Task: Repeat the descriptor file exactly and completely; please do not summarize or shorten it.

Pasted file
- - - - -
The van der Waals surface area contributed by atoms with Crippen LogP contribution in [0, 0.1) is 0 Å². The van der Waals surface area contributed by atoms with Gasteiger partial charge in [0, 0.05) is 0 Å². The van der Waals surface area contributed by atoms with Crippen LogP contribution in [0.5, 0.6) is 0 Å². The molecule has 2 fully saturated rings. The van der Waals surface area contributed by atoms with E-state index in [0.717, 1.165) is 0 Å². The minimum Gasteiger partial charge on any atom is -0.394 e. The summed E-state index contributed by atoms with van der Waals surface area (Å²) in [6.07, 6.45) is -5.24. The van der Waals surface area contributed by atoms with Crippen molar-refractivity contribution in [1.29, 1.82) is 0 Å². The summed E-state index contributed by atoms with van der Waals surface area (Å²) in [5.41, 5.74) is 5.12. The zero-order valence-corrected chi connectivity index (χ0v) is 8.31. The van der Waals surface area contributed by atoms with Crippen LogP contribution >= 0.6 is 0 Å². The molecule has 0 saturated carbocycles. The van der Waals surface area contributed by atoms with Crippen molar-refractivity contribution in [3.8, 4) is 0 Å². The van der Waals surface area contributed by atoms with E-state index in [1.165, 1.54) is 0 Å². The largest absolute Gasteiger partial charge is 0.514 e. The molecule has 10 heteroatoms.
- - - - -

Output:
The van der Waals surface area contributed by atoms with Crippen LogP contribution in [0, 0.1) is 0 Å². The van der Waals surface area contributed by atoms with Gasteiger partial charge in [0, 0.05) is 0 Å². The van der Waals surface area contributed by atoms with Crippen LogP contribution in [0.5, 0.6) is 0 Å². The molecule has 2 fully saturated rings. The van der Waals surface area contributed by atoms with E-state index in [0.717, 1.165) is 0 Å². The minimum Gasteiger partial charge on any atom is -0.394 e. The summed E-state index contributed by atoms with van der Waals surface area (Å²) in [6.07, 6.45) is -5.24. The van der Waals surface area contributed by atoms with Crippen molar-refractivity contribution in [1.29, 1.82) is 0 Å². The summed E-state index contributed by atoms with van der Waals surface area (Å²) in [5.41, 5.74) is 5.12. The zero-order valence-corrected chi connectivity index (χ0v) is 8.31. The van der Waals surface area contributed by atoms with Crippen LogP contribution >= 0.6 is 0 Å². The molecule has 0 saturated carbocycles. The van der Waals surface area contributed by atoms with Crippen molar-refractivity contribution in [3.8, 4) is 0 Å². The van der Waals surface area contributed by atoms with E-state index in [1.165, 1.54) is 0 Å². The largest absolute Gasteiger partial charge is 0.514 e. The molecule has 10 heteroatoms.